Maritimo 73: Ties That Bind

How does the culture of a country influence a yacht's design? We find out while cruising the Maritimo 73 Down Under.

May 12, 2010

Maritimo 73

Remember you don’t have to be faster than the crocodile, you just have to be faster than the people you’re with,” bellowed Arnie, as he took a swan dive into the dark waters of Smiths creek, in the Ku-Ring Gai Chase National Park. It seemed appropriate that he chose the unforgiving Australian coast to embrace Darwin’s “survival of the fittest” theory—we decided he could swim alone.

In short order, Arnie Hammerman, Yachting’s west coast sales manager, waded ashore and scaled the muddy banks like captain cook himself. Maritimo’s Luke Durman and Roscoe Wellington winced as their guest disappeared into the thick brush. “I’m not even sure I would do that,” muttered Roscoe in a dry Australian brogue. “And I live here!” thankfully, saltwater crocs are much farther north, although in my opinion this was no reason to surrender common sense. A watchful eye was still necessary for spiders, snakes, bull sharks, and—oh yeah—the occasional great white shark. Good Lord! Although I consider myself fairly adventuresome, I decided to focus on conquering the varietals of New Zealand grapes, while finishing up Bill Bryson’s “I’m a Stranger here Myself,” and enjoying the comforts of the afterdeck. (I also took the opportunity to practice my speech to Arnie’s wife, explaining how we misplaced her husband in the dense woods. I was fairly certain that losing him would require more than a standard apology.)

Apparently, thoughts of abandonment must have raced through Arnie’s mud-covered head, too, when he saw us raise the anchor. We were not leaving our friend to prove Darwin’s theory, but the outgoing tide and current were setting us toward shore. There was no need for Roscoe to disturb Luke or me—the anchoring process was a breeze. He handled the entire maneuver using the bridge windlass control, resetting the big plow easily, and securing us for the night. After we dug in, I noticed Arnie attempting to pick up his pace as he tried to release his feet from the insistent suction of the syrupy mud flats. It appeared that he had enough exploring for the day.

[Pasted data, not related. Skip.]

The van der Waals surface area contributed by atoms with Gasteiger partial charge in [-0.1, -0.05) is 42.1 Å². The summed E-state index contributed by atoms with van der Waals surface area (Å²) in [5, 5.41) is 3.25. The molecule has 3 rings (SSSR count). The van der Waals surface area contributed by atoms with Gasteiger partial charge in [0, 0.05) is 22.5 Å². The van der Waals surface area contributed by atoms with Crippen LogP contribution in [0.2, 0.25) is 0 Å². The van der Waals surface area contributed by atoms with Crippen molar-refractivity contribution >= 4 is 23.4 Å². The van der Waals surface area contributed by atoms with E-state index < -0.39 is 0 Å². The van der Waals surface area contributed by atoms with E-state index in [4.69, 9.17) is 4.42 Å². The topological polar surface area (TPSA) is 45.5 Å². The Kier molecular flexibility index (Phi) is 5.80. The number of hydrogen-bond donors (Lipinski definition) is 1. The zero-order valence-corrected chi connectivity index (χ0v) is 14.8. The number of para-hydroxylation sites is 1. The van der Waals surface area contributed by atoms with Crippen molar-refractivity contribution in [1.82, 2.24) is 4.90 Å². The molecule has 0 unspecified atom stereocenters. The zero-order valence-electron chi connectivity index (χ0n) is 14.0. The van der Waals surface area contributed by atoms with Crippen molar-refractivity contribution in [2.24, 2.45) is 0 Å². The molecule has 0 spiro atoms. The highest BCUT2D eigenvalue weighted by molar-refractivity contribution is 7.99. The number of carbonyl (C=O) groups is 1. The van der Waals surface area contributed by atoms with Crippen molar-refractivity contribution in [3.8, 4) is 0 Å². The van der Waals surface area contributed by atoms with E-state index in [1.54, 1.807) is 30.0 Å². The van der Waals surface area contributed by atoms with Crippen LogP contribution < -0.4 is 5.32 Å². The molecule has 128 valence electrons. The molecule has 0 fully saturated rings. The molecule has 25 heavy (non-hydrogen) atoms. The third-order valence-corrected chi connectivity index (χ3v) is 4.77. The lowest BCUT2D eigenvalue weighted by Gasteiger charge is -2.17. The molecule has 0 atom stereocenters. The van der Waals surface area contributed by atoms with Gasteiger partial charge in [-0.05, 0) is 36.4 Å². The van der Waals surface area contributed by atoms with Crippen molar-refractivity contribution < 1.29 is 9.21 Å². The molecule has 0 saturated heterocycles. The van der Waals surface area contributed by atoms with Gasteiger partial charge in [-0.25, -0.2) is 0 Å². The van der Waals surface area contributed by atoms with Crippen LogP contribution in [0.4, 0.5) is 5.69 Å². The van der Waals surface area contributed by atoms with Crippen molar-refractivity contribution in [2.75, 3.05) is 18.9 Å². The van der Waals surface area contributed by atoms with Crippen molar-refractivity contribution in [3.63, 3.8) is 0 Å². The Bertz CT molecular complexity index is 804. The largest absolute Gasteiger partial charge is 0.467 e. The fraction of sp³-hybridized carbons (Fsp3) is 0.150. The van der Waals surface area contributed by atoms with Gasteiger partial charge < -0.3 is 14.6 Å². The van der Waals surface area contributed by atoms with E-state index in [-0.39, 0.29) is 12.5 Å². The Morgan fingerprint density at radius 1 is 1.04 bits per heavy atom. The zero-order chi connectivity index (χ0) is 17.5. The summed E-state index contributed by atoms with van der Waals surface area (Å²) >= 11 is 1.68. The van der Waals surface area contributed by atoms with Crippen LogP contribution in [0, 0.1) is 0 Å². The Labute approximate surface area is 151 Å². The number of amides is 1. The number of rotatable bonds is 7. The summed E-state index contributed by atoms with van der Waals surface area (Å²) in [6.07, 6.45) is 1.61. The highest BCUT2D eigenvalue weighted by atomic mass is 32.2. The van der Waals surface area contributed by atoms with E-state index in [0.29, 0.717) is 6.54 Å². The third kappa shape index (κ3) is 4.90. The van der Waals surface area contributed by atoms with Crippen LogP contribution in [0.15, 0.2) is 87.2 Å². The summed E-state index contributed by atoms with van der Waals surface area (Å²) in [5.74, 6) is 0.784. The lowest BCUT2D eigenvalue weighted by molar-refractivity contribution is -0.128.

With Arnie—and all of his appendages—safely on board, Luke fired up the electric grill on the afterdeck. We dined in the cockpit on fresh, grilled fish and vegetables procured earlier at Sydney’s Fish Market, where boaters had lined up to drop weekend chefs at the floating dock.

It was hard to believe that we were only a few hours into our three-day cruise of Australia’s Pittwater region—45 miles north of Sydney—on board hull number one of the Maritimo 73. In short order, we had discovered the raw beauty of the region, which presents an ideal venue to put the builder’s flagship through its paces.

“We spend a lot of time outside,” said Luke, in between bites of grilled salmon. “It’s how Australians like to cruise.” the 73 takes advantage of this cultural preference by opening up the saloon to the afterdeck through stainless steel sliding doors. Parents with small kids will appreciate the ability to keep a watchful eye on water activities off the stern, even while working in the galley. The galley makes entertaining—another Australian pastime—a joy, thanks to the center island that allows access at both ends, double refrigerator/freezer units, a full-height pantry, and lockers roomy enough to stash at least a month of provisions for six hungry cruisers.


A separate, formal dining table for six is opposite the galley, and a huge L-shaped settee is forward and to port, just abaft the lower windshield. A pop-up TV is easily viewed.

My head was full of cruising dreams when I retired to the full-beam, amidships master stateroom. In the morning, I lay on the island berth, content to stare out at the lush scenery until my morning fog lifted. Large side windows are properly designed so they don’t ruin the exterior profile, yet still admit streams of natural light. The his-and-hers master head spans the full beam, abaft the berth. A huge center shower joins the two head areas. Stowage is abundant, including a walk-in locker to starboard that rivals crew quarters on some European builds. I felt it was almost too big and, if I were building a 73, I might forgo this in favor of a small settee. The vanity on the port side served double-duty as a mini-office during my cruise.